The amount of capitalized software went down in 2013 versus 2012. It should be going up since Lulu is expanding its online stores and is presumably expanding its distribution infrastructure. It is likely the case that the 2013 year’s accounting is more conservative than the prior year.
What Lululemon does
They make high-quality athletic apparel that is stylish and makes women look good. They are the innovators in introducing style to high-quality athletic apparel (or “technical” apparel). In my opinion, the main reason why Lulu’s customers buy their clothes is because of the combination of those two things. They don’t have much competition that does both well. Here are qualities of clothing that matter to Lulu’s customers:
- Does it make me look good? Women want to feel attractive. This might sound sexist but I believe that almost women are wired this way. Human beings have certain behaviours that are wired into us. We mirror the body positioning of people we are close to. Kids bully each other at school even though it doesn’t make sense. We have heuristics and shortcuts in our thinking. Women want to feel attractive. Even feminists want to feel attractive. That’s just how most/all women are wired. Lulu’s clothes highlight a woman’s curves. It makes their butts look good. Lulu gives women what they want.
For social reasons, men and women don’t talk about this aspect too much even though it is important to Lulu’s customers. I think that this quality is the most important quality for most of Lulu’s customers. It is common for women to sacrifice comfort for fashion. They wear uncomfortable heels, wear skimpy clothing during winter, etc. Lulu’s customer base is less overt about how flattering their clothing is but it is still very important to them.
- Does it make me look like a slut? Unfortunately, our society judges women. Women want men to find them attractive. But if they dress “sexy”, they may be labelled as a slut. Nobody wants to be judged. So, many women want to feel attractive without being slutty. It’s a delicate dance because women sometimes feel like they have to compete against sluts or be a slut to get male attention. Lulu’s clothing is aimed at the “beautiful but not slutty” market. The clothing needs to push the envelope of sexiness/attractiveness (e.g. make those shorts shorter) without going into slutty territory. (There is a market for slutty/risqué clothing but Lulu is not in that market.)
- “Sheerness”. Sheer refers to how see-through a fabric is. See-through pants are slutty (or risqué depending on how you look at it). Lulu has had problems with sheer clothing for a long time. While Lulu pretends that only its black luon pants are sheer, its customers know that some of its other pants have sheerness problems.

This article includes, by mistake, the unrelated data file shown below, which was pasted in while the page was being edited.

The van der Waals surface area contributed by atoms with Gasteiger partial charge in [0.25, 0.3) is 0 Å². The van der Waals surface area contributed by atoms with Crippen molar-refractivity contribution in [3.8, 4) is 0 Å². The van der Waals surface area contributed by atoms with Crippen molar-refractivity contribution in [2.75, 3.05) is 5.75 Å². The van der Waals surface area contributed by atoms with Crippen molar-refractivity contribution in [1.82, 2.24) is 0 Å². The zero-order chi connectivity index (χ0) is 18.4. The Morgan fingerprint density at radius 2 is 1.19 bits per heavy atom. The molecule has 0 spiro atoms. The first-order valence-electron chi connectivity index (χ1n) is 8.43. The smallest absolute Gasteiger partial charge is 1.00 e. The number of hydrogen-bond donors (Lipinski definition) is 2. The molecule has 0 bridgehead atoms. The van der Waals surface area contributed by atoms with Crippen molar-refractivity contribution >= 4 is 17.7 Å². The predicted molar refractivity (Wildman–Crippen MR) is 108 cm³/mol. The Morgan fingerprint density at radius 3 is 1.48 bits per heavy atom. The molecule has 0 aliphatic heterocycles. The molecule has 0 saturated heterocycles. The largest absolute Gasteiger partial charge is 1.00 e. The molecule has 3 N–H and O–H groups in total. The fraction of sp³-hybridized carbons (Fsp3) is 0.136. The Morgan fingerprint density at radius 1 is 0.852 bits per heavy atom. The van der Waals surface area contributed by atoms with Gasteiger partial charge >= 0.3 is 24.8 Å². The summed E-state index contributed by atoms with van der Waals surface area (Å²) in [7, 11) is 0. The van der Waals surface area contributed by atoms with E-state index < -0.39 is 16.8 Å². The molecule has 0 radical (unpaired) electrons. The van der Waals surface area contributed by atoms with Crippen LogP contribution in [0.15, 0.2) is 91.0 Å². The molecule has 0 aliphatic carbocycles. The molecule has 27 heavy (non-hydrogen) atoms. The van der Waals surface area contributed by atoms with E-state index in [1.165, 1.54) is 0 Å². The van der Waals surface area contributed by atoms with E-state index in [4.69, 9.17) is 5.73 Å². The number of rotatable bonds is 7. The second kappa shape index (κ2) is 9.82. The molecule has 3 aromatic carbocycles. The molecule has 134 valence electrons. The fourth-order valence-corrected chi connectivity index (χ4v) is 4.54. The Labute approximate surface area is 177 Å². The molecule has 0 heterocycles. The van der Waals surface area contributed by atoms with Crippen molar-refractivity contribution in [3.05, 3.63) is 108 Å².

- Camel toe. Nobody wants to see this.
- Durability. Lulu’s clothing has been declining in this area. Some of its clothes will pill quickly even when hand-washed and separated from cotton garments.
- Colorfastness. Does sweat discolor the clothes, do the dyes rub off onto skin or other clothing? Lulu has had problems with this in the past at a higher rate than its competitors.
- Cuteness. Cute as in Hello Kitty cute, which is different than “does it make my butt look cute?”. Lulu’s clothing is generally considered to be cute in a good way.
- Status. There is an element of women competing with their peers in clothing. If your clothes are “better” than somebody else’s, then it is a sign that you have more social status than them. “Betterness” might be based on quality, brand, trendiness, cuteness, or some other completely arbitrary measure.
- Are other women wearing Lulu? If you are wearing the same piece of Lulu clothing as somebody else in the same studio/gym, it’s embarrassing. As Lulu sells more clothing, their clothing will hold slightly less appeal. This is a good problem to have.
- Scarcity. Originally, Lululemon clothing was limited in supply and difficult to come by. This arguably made the brand more cult-like and trendier.
- Scarcity. This increases the perception of value.
- Comfort. Women do want to feel comfortable while engaging in athletic activities. Lulu tends to be more comfortable than other clothes as the fabric wicks sweat, fits well, and feels comfortable overall.
- Price. Obviously a very important factor. High prices can create the perception of value, so high prices aren’t necessarily a bad thing.
Lululemon is becoming a very different company than what it used to be. Starting somewhere in 2009ish, it has slowly let the quality of its clothing slip. Maybe it did this knowing that its same-store sales would skyrocket anyways. But as a consequence of letting its quality slip, Lululemon’s brand has changed. Its fans used to be fanatical about its clothing. This fanaticism is wearing off as Lulu no longer produces the highest quality clothing possible. It seems that many of Lululemon’s most diehard fans (see blogs like Lululemon addict) are starting to add other brands to their wardrobe (e.g. Athleta, Under Armour) and are no longer spending thousands of dollars a year on Lulu.
Lulu arguably lags it competition in terms of quality control (sheerness, colorfastness) and in durability. Its fabrics tend to be the highest quality in terms of comfort. Its fashion/style is considered to be in the top tier.
Same store sales (SSS) increases used to be double digits and are now slowing down to “only” high single digits. Very few retailers deliver high single digit improvements in SSS. This is a sign that Lululemon’s operations are still getting a lot better. Consumers are buying more Lululemon per store despite the drop in quality (prices have remained roughly flat). They must be doing something right.